SLED and ALEC Audits – Is your Security Ready?
The Security Industry Amendment Bill 2012 has been passed by the NSW Parliament and is now in effect (commenced 1st November 2012).
It will significantly enhance the NSW Police Force’s regulation of the security industry. Many of the changes came out of reviews undertaken by the Australian Crime Commission and the Independent Commission Against Corruption. Evidence of organised crime and outlaw motorcycle gangs operating specifically in the security Industry in all mainland states was brought to the attention of the legislators.
There are about 4,000 security firms operating in NSW and new regulatory enforcement and compliance audits have been introduced to review these businesses. The conduct of compliance audits on master licence holders and premises where they are operating will be based on risk assessments and intelligence reports gathered and held by the NSW Police Force.
The new Act supports the conduct of these compliance audits as a new part 3B dealing with enforcement and has been expanded to allow authorised persons to exercise the functions of an enforcement officer, including civilian staff of the Police Force.
What are the specific changes in the Act:
- Licensing Fee Increases
- Provisional Licences have been abolished (training problems, Mutual recognition issues). The NSW Police Force will be able to oversight Registered Training Organisations (RTOs) in New South Wales in relation to security industry training.
- Security Licence classes 1G, 2E and 2F have been abolished.
- New Master Licence classes have been added MA – self-employed MB – up to 3 persons MC – between 4 and 14 persons MD – 15 to 49 persons ME – provide 50 or more persons
- New Subcontracting requirements – subcontractors to be disclosed and client agree on subcontractors proposed – the client does not have to agree on the particular subcontractors to be used in advance, the work can’t be subcontracted other than in accordance with the client’s written consent (i.e. can the work be subcontracted in all or any circumstances?). Assuming the client has approved that the work can be subcontracted, disclosure of the subcontractor particulars occurs after the event when the client is invoiced for the work performed.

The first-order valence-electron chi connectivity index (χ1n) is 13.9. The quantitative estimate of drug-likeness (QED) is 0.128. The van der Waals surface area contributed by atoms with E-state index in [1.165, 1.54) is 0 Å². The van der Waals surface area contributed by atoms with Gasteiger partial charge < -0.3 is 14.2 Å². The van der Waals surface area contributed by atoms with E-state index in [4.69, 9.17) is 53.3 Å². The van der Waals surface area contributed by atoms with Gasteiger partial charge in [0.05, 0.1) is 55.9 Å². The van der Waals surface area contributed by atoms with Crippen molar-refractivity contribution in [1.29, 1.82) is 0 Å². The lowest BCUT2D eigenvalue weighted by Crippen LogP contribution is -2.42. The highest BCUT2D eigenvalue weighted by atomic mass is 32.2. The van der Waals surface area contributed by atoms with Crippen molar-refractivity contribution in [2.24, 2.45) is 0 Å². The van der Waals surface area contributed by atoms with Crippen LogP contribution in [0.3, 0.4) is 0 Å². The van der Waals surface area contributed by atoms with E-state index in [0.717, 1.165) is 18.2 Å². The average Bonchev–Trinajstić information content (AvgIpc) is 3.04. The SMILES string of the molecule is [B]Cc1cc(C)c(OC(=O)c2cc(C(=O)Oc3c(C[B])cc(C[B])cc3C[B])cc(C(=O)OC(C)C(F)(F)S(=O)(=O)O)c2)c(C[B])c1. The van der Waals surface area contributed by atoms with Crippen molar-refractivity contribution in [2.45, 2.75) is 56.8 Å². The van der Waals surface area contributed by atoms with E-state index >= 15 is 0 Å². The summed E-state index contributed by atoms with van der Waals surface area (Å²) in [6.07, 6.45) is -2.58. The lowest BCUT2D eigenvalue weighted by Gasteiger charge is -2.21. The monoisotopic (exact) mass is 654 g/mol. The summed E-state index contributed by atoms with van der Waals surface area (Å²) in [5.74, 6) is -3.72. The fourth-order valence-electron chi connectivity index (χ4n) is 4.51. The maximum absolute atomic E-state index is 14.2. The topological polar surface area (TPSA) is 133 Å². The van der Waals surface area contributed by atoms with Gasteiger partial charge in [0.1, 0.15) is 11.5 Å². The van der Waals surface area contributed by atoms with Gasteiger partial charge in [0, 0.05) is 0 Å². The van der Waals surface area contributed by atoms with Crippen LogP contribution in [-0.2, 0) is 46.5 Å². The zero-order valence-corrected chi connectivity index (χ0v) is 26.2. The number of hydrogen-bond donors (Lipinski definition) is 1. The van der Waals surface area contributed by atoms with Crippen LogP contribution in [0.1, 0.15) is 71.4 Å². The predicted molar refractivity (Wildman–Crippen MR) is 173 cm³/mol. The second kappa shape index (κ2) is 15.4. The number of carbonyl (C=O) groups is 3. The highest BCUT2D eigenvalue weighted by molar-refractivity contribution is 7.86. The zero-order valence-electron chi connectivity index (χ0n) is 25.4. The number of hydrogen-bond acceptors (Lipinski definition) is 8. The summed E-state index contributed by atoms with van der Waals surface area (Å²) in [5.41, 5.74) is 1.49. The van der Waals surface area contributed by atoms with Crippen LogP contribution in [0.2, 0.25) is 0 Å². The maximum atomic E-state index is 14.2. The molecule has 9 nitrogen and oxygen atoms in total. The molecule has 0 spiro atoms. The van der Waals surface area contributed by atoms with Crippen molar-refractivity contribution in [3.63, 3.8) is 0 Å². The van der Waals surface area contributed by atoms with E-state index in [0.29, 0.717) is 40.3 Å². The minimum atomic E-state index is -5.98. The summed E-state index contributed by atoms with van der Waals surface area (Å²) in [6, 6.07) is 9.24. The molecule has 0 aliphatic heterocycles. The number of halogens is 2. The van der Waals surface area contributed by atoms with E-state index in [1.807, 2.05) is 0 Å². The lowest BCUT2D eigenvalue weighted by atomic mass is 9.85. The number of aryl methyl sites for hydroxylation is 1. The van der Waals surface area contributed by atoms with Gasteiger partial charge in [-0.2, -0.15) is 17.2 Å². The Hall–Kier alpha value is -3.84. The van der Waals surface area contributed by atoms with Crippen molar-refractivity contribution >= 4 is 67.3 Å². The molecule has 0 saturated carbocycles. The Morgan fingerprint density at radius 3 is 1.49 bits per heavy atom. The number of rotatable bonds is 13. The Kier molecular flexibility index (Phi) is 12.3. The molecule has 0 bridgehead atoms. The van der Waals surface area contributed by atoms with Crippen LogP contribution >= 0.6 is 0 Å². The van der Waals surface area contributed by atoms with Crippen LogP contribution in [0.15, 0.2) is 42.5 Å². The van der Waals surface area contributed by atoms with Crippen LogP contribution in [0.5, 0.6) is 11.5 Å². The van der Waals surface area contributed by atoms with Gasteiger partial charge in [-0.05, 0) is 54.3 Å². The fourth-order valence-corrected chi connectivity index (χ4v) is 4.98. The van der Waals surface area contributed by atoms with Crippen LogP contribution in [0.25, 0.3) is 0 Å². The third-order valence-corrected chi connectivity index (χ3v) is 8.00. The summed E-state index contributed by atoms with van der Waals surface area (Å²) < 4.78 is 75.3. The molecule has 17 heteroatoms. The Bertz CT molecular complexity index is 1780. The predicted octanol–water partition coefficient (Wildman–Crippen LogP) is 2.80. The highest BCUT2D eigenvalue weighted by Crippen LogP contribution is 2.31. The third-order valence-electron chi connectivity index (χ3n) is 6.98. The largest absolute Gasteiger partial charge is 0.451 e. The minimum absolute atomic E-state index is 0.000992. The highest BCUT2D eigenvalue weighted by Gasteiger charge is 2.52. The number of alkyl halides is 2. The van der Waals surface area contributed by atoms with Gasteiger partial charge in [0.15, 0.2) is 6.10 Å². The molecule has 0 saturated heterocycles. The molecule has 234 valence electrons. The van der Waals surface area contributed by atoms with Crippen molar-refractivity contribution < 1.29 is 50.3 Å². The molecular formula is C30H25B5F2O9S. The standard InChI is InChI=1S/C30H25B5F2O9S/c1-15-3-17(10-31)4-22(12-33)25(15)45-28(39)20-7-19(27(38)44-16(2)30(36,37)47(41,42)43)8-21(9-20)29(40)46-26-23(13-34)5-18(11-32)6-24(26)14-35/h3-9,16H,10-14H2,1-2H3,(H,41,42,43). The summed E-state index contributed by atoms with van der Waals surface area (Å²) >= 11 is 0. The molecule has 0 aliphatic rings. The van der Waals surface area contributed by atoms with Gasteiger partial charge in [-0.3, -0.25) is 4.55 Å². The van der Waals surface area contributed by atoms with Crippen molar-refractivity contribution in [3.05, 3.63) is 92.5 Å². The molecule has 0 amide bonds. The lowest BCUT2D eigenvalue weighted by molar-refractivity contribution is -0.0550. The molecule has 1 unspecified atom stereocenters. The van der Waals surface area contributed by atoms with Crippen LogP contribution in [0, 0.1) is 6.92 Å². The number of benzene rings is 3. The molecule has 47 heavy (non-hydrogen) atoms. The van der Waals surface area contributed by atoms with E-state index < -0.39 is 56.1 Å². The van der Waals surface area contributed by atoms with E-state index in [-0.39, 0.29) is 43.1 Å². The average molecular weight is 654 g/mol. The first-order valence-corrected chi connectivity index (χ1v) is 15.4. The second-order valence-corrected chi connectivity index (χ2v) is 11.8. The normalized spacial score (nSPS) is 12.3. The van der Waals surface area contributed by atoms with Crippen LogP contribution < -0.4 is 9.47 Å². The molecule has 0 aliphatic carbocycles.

- The Principal contractor and any subcontractors share responsibilities for all compliance obligations
- Signage requirements Vehicle / Business Premises disclosed minimum requirements established
- Sign-on register and Record Keeping stipulated
- SLED Advisory council replaces the Security Industry Council
- Mandatory Industry Association Membership has been abolished
- Access to premises changed no warrant is required for entry by authorised staff and nominated civilian staff now able to exercise the functions of enforcement officers
- Requests for production of registers, books or other records can be made.
- Licencing requirements are intended to be simplified and streamlined to reduce red tape and gain efficiencies in the process.
- Fingerprints and also palm prints may be required in applications for a Master license.
Impact on your Venue:
The venue has no compliance obligations under the Security Industry legislation, if they are simply the client and are engaging contract security without employing any security staff directly.
If however you are a Security Master license holder, there are two specific areas for you to focus on:
- Responsibility for Guards licensing requirements and keeping of records.
Venues employing their own Guards will be required to hold the appropriate category of Master License and maintain license details for ANY Guard operating on their premises, ensuring that details are up to date and available if an audit is conducted.
- Responsibility for Subcontractor Guards and security services. The primary contractor of Guards will be required to hold an appropriate category of Master License and maintain currency of license and up to date details for any Guards operating on their premises. They cannot defer the responsibility of the Guards licensing to the subcontractor. Licensing requirements and keeping of records will have to be maintained by the venue for any staff operating on their premises. Access to venue / employee / subcontractor records regarding security staff and services operating on the site are auditable and no warrant is required for authorised officers to access records, copy and seize information as they require.
Venues cannot ignore the responsibility for security operations operating within their premises.
Joint compliance audits will be conducted through (SLED) Security Licensing & Enforcement Directorate and (ALEC) Alcohol & Licensing Enforcement Command to ensure compliance is being maintained. Each venue must keep records up to date and the availability of these records needs to be monitored to ensure they comply with the regulators requirements.
This is another step forward to establish Industry standards are maintained and the most opportune time to review your business practices in line with new legislation, ensuring it fits well within your other system frameworks to reduce risk and better manage compliance.
For a review of your existing operating frameworks or the implementation of the new legislation please contact Sam Ekinci on 02 96350477 or on email@example.com.